04 May 2010

Disasters: Friendly Fire Over Sicily

By Carrie Lofty

Friendly fire in almost any instance can be considered a disaster. Think about it: brothers-in-arms working together...who accidentally fire on one another. It's epically tragic, no matter the scale, because of the damage to morale and confidence in command decisions. Friendly fire during WWII took many forms, from Allied army mishaps to civilians deaths in Allied nations as air raids disabled the German infrastructure. But the US Army's first significant instance of amicide resulted in far-reaching changes in how its newest regiments, the paratroopers, were utilized.

Operation Husky, the Allied invasion of Sicily in July of 1943, was intended as the first significant Allied push into Fortress Europa. One of the most significant combat tests during Husky was the deployment of US paratroopers for the first time. Among other units, the 505th Parachute Infantry Regiment under the command of 36-year-old hottie Gen. James Gavin landed in Sicily despite heavy winds and enemy fire. Troops were scattered miles from their drop zones.

Future landings were not so lucky and endured heavy friendly fire. A British glider unit suffered considerable losses when Allied anti-aircraft gunners opened fire. Pilots of their C-47 tow planes released the gliders so as to increase maneuverability, but that left gliders miles from shore. They plunged into the Mediterranean, resulting in 326 British dead. Resentment against the American tow pilots was so intense that the units had to be separated when they returned to North Africa, for fear of violence.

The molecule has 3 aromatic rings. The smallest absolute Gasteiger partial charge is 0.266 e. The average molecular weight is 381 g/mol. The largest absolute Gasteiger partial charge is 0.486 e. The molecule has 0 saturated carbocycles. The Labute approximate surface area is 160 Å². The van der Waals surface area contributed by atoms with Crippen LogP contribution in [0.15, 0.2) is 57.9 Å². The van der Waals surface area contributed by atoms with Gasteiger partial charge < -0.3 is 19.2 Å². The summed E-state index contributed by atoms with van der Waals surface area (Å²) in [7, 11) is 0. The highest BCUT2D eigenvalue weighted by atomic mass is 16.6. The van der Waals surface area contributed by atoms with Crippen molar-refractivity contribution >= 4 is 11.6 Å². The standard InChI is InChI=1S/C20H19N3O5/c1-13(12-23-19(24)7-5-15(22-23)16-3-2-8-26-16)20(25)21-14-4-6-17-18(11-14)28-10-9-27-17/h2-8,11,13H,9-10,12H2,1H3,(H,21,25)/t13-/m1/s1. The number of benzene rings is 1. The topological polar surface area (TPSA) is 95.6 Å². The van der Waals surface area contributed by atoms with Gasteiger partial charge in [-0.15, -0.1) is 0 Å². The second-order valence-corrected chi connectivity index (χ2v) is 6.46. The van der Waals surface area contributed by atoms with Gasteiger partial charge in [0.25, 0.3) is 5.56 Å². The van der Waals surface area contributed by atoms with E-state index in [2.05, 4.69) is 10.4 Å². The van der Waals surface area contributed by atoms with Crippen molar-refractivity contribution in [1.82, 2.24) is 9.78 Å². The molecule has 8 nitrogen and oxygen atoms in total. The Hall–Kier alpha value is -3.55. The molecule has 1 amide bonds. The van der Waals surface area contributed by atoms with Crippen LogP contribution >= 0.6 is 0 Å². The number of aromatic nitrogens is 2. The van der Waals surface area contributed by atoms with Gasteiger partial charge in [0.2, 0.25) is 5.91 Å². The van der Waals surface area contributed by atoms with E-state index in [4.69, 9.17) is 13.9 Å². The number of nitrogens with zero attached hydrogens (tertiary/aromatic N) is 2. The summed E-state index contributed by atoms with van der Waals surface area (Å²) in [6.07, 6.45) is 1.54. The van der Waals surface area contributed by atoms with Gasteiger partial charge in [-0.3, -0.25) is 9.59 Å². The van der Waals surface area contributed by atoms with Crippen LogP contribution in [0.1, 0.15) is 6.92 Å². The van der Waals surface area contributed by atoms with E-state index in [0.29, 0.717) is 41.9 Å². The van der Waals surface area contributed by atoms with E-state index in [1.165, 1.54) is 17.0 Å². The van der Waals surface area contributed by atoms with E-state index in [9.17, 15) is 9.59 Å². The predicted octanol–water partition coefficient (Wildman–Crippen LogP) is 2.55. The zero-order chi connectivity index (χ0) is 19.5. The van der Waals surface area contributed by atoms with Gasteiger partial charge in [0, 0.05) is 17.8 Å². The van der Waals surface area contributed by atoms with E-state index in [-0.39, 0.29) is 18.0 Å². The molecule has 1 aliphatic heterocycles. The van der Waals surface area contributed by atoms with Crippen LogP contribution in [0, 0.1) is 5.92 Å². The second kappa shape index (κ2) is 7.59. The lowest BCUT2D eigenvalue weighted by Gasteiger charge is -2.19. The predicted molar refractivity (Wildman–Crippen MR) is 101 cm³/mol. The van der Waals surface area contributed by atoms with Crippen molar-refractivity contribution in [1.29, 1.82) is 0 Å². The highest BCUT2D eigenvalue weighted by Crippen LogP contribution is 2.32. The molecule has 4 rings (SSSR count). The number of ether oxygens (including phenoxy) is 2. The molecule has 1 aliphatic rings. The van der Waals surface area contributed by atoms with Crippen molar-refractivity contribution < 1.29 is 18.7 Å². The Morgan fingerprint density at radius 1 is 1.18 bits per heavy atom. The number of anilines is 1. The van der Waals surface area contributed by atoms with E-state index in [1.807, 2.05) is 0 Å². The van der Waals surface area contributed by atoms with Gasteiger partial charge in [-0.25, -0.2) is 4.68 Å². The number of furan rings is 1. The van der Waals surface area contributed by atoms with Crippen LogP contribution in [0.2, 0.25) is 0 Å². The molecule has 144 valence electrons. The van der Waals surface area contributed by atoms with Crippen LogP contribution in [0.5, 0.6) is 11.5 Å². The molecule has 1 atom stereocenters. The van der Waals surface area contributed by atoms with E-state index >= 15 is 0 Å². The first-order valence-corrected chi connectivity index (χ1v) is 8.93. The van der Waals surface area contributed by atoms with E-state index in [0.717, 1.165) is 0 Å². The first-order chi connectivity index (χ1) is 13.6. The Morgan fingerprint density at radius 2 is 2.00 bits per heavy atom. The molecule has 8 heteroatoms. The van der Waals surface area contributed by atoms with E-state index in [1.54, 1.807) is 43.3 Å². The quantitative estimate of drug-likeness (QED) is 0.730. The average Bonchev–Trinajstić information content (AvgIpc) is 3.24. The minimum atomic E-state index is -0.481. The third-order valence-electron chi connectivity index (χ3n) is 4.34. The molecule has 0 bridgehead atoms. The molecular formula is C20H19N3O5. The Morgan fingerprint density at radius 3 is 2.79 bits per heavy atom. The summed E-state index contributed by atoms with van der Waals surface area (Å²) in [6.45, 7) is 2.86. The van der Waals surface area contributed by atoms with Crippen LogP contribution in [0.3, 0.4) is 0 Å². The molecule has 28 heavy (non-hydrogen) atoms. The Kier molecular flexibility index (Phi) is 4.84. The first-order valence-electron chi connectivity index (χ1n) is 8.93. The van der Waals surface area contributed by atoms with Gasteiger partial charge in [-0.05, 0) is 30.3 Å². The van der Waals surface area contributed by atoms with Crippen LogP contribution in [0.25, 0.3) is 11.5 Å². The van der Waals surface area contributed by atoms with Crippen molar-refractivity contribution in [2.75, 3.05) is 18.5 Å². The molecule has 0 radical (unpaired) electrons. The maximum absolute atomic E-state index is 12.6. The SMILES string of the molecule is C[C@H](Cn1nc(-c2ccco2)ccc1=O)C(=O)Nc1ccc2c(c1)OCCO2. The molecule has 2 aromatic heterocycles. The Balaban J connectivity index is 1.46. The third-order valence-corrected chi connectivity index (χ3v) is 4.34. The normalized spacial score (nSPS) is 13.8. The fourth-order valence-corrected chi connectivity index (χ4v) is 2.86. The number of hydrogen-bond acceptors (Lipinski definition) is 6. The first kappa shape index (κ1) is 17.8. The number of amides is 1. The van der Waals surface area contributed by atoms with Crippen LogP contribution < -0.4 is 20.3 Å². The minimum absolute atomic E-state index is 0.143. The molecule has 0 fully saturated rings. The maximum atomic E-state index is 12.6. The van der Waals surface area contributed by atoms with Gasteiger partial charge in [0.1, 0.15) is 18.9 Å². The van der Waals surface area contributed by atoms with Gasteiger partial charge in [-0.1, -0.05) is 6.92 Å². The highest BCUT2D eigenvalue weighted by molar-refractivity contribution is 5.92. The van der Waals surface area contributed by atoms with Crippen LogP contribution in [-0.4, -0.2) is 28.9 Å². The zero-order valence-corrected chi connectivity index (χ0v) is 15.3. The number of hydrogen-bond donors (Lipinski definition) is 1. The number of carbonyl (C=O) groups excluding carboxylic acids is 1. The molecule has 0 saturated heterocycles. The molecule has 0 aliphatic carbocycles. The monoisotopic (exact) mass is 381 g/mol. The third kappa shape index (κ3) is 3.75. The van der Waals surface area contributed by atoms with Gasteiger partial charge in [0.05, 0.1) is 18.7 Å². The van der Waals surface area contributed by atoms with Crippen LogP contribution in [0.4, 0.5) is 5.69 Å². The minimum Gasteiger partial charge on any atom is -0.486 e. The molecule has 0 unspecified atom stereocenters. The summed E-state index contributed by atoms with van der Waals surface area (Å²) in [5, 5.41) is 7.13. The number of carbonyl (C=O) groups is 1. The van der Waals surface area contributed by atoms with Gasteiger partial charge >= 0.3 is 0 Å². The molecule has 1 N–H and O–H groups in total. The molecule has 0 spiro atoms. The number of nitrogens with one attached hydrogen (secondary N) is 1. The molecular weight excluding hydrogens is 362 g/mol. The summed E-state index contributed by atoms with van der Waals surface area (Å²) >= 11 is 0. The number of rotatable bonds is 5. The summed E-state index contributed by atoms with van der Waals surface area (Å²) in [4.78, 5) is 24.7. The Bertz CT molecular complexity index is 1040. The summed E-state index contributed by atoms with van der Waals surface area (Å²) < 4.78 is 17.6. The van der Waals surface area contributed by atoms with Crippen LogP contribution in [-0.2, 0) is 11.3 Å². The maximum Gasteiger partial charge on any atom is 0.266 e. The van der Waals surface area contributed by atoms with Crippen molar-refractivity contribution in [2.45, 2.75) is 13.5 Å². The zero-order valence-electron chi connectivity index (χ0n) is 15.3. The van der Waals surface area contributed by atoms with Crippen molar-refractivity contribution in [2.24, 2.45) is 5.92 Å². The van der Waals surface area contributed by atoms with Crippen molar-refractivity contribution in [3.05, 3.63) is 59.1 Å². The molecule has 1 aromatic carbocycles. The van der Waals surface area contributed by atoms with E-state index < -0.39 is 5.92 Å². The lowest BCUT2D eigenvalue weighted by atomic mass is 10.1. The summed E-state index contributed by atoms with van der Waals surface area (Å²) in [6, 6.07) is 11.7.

Gens. Patton and Ridgeway warned forces that drops from the reserve company, the 504th PIR, would be taking place, but the 144 C-47 troop transports flew over the beaches on the same day as an Axis air raid. Allied anti-aircraft gunners again opened fire. Because they'd been trying to increase drop accuracy, pilots flew their transports at only 700 feet, an altitude that almost guaranteed anti-aircraft accuracy. Thirty-three planes were shot down immediately and 60 would never fly again.

All told, more than 1,200 men died of amicide. Patton could only stare in horror, repeating, "Oh, my God," over and over while Ridgeway cried. Anti-aircraft gunner Herbert Blair later wrote, "Only then does the dreadful realization descend like a sledgehammer upon us. We have wantonly, though inadvertently, slaughtered our own gallant buddies. I feel sick in body and mind."

Because this incident coincided with the first US combat drop of paratroopers, the feasibility of such landings was called into question. Would future troops also suffer the threat of friendly fire? Had the preparations made by other Airborne commanders and their troops been made in vain?

But Gen. Gavin, ever the pragmatist, had always expected between seven to eight casualties for every ten men who dropped. Command simply changed tactics to avoid a repeat in the future, which resulted in the eventual decision to drop paratroopers in the hours before the arrival of land and naval forces. Thus while the loss of Allied troops to friendly fire over Sicily was a military and public relations disaster, the practical experience of what not to do when utilizing paratroopers probably saved lives on D-Day.